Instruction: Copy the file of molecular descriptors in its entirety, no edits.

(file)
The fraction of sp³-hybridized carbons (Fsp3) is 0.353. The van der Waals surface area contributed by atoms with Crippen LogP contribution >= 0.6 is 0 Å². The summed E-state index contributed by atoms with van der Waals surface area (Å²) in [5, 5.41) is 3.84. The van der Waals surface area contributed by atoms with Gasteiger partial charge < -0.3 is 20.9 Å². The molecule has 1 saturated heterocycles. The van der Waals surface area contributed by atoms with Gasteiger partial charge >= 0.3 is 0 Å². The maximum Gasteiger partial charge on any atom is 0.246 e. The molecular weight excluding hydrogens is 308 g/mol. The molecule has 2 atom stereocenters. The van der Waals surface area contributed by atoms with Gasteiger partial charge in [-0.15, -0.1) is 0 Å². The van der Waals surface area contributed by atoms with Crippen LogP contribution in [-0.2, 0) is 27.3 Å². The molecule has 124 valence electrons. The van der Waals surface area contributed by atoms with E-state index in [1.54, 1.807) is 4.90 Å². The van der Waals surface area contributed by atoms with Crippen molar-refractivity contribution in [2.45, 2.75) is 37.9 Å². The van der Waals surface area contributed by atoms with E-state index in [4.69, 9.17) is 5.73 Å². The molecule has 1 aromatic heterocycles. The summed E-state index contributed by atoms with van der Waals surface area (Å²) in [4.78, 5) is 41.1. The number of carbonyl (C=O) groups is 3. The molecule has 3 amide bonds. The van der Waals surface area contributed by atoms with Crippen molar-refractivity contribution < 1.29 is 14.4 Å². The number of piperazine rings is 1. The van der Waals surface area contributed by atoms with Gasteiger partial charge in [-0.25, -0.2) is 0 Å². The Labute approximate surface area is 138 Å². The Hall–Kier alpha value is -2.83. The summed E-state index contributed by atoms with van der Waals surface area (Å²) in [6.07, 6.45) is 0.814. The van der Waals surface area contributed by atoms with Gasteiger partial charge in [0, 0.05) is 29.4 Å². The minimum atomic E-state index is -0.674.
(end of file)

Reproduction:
The fraction of sp³-hybridized carbons (Fsp3) is 0.353. The van der Waals surface area contributed by atoms with Crippen LogP contribution >= 0.6 is 0 Å². The summed E-state index contributed by atoms with van der Waals surface area (Å²) in [5, 5.41) is 3.84. The van der Waals surface area contributed by atoms with Gasteiger partial charge < -0.3 is 20.9 Å². The molecule has 1 saturated heterocycles. The van der Waals surface area contributed by atoms with Gasteiger partial charge >= 0.3 is 0 Å². The maximum Gasteiger partial charge on any atom is 0.246 e. The molecular weight excluding hydrogens is 308 g/mol. The molecule has 2 atom stereocenters. The van der Waals surface area contributed by atoms with Gasteiger partial charge in [-0.15, -0.1) is 0 Å². The van der Waals surface area contributed by atoms with Crippen LogP contribution in [-0.2, 0) is 27.3 Å². The molecule has 124 valence electrons. The van der Waals surface area contributed by atoms with E-state index in [1.54, 1.807) is 4.90 Å². The van der Waals surface area contributed by atoms with Crippen molar-refractivity contribution in [2.45, 2.75) is 37.9 Å². The van der Waals surface area contributed by atoms with E-state index in [4.69, 9.17) is 5.73 Å². The molecule has 1 aromatic heterocycles. The summed E-state index contributed by atoms with van der Waals surface area (Å²) in [4.78, 5) is 41.1. The number of carbonyl (C=O) groups is 3. The molecule has 3 amide bonds. The van der Waals surface area contributed by atoms with Crippen molar-refractivity contribution < 1.29 is 14.4 Å². The number of piperazine rings is 1. The van der Waals surface area contributed by atoms with Gasteiger partial charge in [-0.25, -0.2) is 0 Å². The Labute approximate surface area is 138 Å². The Hall–Kier alpha value is -2.83. The summed E-state index contributed by atoms with van der Waals surface area (Å²) in [6.07, 6.45) is 0.814. The van der Waals surface area contributed by atoms with Gasteiger partial charge in [0, 0.05) is 29.4 Å². The minimum atomic E-state index is -0.674.